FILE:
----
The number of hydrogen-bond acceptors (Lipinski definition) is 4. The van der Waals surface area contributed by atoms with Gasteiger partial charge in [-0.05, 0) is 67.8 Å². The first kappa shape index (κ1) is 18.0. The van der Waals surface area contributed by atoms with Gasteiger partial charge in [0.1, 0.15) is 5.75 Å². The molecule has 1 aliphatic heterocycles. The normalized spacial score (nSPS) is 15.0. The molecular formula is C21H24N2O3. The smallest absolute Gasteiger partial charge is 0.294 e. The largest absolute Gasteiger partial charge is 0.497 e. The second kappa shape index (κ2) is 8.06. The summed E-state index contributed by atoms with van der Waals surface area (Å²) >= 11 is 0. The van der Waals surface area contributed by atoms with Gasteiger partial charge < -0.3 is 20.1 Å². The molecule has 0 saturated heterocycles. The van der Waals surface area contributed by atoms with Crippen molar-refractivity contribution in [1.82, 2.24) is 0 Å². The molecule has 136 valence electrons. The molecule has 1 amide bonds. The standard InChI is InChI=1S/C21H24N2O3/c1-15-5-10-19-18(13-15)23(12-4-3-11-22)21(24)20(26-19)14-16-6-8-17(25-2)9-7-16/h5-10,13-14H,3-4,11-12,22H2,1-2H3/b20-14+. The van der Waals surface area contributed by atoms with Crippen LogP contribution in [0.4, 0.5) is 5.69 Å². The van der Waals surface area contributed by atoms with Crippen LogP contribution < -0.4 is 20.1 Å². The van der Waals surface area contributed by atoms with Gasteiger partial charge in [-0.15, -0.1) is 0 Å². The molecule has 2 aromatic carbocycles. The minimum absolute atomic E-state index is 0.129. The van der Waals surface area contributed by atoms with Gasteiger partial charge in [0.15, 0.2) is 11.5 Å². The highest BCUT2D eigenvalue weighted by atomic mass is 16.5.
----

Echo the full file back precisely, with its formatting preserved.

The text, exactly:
The number of hydrogen-bond acceptors (Lipinski definition) is 4. The van der Waals surface area contributed by atoms with Gasteiger partial charge in [-0.05, 0) is 67.8 Å². The first kappa shape index (κ1) is 18.0. The van der Waals surface area contributed by atoms with Gasteiger partial charge in [0.1, 0.15) is 5.75 Å². The molecule has 1 aliphatic heterocycles. The normalized spacial score (nSPS) is 15.0. The molecular formula is C21H24N2O3. The smallest absolute Gasteiger partial charge is 0.294 e. The largest absolute Gasteiger partial charge is 0.497 e. The second kappa shape index (κ2) is 8.06. The summed E-state index contributed by atoms with van der Waals surface area (Å²) >= 11 is 0. The van der Waals surface area contributed by atoms with Gasteiger partial charge < -0.3 is 20.1 Å². The molecule has 0 saturated heterocycles. The van der Waals surface area contributed by atoms with Crippen molar-refractivity contribution in [1.82, 2.24) is 0 Å². The molecule has 136 valence electrons. The molecule has 1 amide bonds. The standard InChI is InChI=1S/C21H24N2O3/c1-15-5-10-19-18(13-15)23(12-4-3-11-22)21(24)20(26-19)14-16-6-8-17(25-2)9-7-16/h5-10,13-14H,3-4,11-12,22H2,1-2H3/b20-14+. The van der Waals surface area contributed by atoms with Crippen LogP contribution in [0.4, 0.5) is 5.69 Å². The van der Waals surface area contributed by atoms with Crippen LogP contribution < -0.4 is 20.1 Å². The van der Waals surface area contributed by atoms with Gasteiger partial charge in [-0.15, -0.1) is 0 Å². The molecule has 2 aromatic carbocycles. The minimum absolute atomic E-state index is 0.129. The van der Waals surface area contributed by atoms with Gasteiger partial charge in [0.15, 0.2) is 11.5 Å². The highest BCUT2D eigenvalue weighted by atomic mass is 16.5.